A Paradigm of Encounter – Mark Aloysius, SJ 

Matthew 15:21-28, 20th Sunday in Ordinary Time

Never in my life has the question of race featured so much in public discourse as it has in the last week. Aside from the usual racist rhetoric, which reveal deep currents of prejudice within our society, what has been worrying is the normalisation of hatred directed towards people who are marginal. This normalisation of hatred is keenly felt not only in the acts of violence in Charlottesville and Barcelona, but also in the words of numerous political leaders.

Against this trend of normalising hatred, our Gospel reading presents a Christian paradigm for encountering the marginal person. Jesus meets a Canaanite woman — thus, a person who is doubly marginal on account of her ethnicity and gender. Not only is she a foreigner, she is also a woman. At first, Jesus insists on his ministry to the lost sheep of the house of Israel. This Canaanite woman seems unperturbed by Jesus’ insulting reference to house-dogs, but remains kneeling at his feet. She is persistent in trying to show Jesus that she is just like the lost sheep he wants to serve. If Jesus has really came for the lost, the downtrodden, the forgotten, she wants Jesus to acknowledge that here she is one like them! Kneeling at Jesus’ feet, pleading, she shows she indeed is one of the lost and that she claims Jesus’ care and love. Jesus then changes his stance towards her and even his idea of ministry. His heart expands to include her!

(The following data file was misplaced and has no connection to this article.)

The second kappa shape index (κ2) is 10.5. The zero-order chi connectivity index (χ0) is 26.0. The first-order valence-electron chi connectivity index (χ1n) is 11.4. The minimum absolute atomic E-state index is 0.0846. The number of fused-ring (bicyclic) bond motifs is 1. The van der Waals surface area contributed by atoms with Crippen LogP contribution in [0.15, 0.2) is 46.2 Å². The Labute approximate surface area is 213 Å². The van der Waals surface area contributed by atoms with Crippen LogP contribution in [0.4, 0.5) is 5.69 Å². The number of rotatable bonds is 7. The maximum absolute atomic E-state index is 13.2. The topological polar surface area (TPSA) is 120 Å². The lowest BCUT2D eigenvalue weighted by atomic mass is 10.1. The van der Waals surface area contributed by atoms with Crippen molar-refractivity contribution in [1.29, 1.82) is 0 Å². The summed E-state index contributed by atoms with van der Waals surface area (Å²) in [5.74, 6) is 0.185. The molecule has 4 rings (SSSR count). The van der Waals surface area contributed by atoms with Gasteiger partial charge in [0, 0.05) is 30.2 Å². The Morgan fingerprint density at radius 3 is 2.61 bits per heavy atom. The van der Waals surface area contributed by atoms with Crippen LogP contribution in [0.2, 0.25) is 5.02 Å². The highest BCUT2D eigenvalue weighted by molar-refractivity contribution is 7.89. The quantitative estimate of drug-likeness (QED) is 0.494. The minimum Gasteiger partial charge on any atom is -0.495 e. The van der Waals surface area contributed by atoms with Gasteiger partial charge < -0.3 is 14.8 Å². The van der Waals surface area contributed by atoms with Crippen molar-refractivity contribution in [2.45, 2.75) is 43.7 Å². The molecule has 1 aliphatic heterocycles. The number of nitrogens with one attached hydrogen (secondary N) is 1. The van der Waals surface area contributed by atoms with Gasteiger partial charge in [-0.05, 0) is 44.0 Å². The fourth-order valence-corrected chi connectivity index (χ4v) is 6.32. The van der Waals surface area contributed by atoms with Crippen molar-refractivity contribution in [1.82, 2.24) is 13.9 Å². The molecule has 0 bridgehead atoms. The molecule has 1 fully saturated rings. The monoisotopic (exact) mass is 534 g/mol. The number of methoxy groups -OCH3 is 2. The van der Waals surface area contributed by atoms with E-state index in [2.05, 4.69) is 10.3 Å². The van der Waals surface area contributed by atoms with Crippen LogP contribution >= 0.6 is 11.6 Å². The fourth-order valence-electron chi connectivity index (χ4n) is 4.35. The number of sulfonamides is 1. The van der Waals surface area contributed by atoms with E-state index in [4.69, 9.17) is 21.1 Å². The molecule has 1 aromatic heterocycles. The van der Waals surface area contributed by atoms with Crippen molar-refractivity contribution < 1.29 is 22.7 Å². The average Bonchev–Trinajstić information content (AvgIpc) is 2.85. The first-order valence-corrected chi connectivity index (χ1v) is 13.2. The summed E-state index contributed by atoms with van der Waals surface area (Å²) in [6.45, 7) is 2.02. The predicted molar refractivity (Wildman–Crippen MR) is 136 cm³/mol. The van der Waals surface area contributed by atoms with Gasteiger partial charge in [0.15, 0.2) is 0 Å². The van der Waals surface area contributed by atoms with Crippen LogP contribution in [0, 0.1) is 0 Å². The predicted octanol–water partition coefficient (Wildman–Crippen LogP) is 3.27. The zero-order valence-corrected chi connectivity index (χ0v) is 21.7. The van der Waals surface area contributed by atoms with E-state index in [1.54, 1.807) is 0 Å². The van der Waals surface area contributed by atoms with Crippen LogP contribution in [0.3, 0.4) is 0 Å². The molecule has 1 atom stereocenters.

This scriptural account suggests to us how we might want to encounter the stranger. First, our encounter with the foreigner always begins with this attitude of tentativeness. We need to assert our own identity and unique mission, and at the same time learn to suspend our prejudices. We need to steer away from two extremes; i.e. the rhetoric that we are all the same, or much worse, the rhetoric of hate. Second, we need to learn to listen and to speak respectfully to those who express views radically different from our own. There is such a dearth of respectfulness in our listening and speaking in our society today. Like the woman, speaking respectfully involves challenging set views with intelligence and humour. Like Jesus, listening respectfully involves the capacity to allow our views to be interrogated and challenged. Third, all this leads in the direction of conversion of our selves. Our hands were not made for violence, but for service. Our hearts were not made for hatred, but for love.

Thus, our scriptural readings this weekend invite us to reflect on our relationship to the foreigner in our midst. At the heart of our readings is this remarkable insight expressed in our first reading today, written after the Jewish people were exiled in Babylon, that our Lord is God of all people. Isaiah expresses uses the image that God will bring together all the different people to one mountain. God will listen to them there and God will make them joyful in [God’s] house of prayer. We who are called Christian share in this ministry of consolation, bringing joy to all whom we meet.

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